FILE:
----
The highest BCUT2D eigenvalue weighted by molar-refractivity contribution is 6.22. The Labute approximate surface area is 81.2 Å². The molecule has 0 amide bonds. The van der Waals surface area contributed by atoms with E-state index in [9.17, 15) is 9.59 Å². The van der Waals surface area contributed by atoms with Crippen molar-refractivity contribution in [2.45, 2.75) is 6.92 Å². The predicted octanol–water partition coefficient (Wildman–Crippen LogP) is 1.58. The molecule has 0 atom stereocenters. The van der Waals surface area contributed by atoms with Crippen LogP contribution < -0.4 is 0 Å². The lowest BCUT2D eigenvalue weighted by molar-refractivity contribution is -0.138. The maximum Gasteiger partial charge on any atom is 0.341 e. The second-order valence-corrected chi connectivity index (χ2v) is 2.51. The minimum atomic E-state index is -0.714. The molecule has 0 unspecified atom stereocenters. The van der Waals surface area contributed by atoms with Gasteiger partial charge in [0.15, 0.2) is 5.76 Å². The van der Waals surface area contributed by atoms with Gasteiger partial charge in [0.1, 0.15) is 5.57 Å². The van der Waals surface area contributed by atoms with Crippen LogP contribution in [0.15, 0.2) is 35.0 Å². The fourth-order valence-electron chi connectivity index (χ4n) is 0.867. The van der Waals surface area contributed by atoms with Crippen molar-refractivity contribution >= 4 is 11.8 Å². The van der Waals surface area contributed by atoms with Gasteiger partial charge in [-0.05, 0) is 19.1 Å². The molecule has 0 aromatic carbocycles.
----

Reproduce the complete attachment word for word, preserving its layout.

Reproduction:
The highest BCUT2D eigenvalue weighted by molar-refractivity contribution is 6.22. The Labute approximate surface area is 81.2 Å². The molecule has 0 amide bonds. The van der Waals surface area contributed by atoms with E-state index in [9.17, 15) is 9.59 Å². The van der Waals surface area contributed by atoms with Crippen molar-refractivity contribution in [2.45, 2.75) is 6.92 Å². The predicted octanol–water partition coefficient (Wildman–Crippen LogP) is 1.58. The molecule has 0 atom stereocenters. The van der Waals surface area contributed by atoms with Crippen LogP contribution < -0.4 is 0 Å². The lowest BCUT2D eigenvalue weighted by molar-refractivity contribution is -0.138. The maximum Gasteiger partial charge on any atom is 0.341 e. The second-order valence-corrected chi connectivity index (χ2v) is 2.51. The minimum atomic E-state index is -0.714. The molecule has 0 unspecified atom stereocenters. The van der Waals surface area contributed by atoms with Gasteiger partial charge in [0.15, 0.2) is 5.76 Å². The van der Waals surface area contributed by atoms with Gasteiger partial charge in [0.1, 0.15) is 5.57 Å². The van der Waals surface area contributed by atoms with Crippen LogP contribution in [0.15, 0.2) is 35.0 Å². The fourth-order valence-electron chi connectivity index (χ4n) is 0.867. The van der Waals surface area contributed by atoms with Crippen molar-refractivity contribution >= 4 is 11.8 Å². The van der Waals surface area contributed by atoms with Gasteiger partial charge in [-0.05, 0) is 19.1 Å². The molecule has 0 aromatic carbocycles.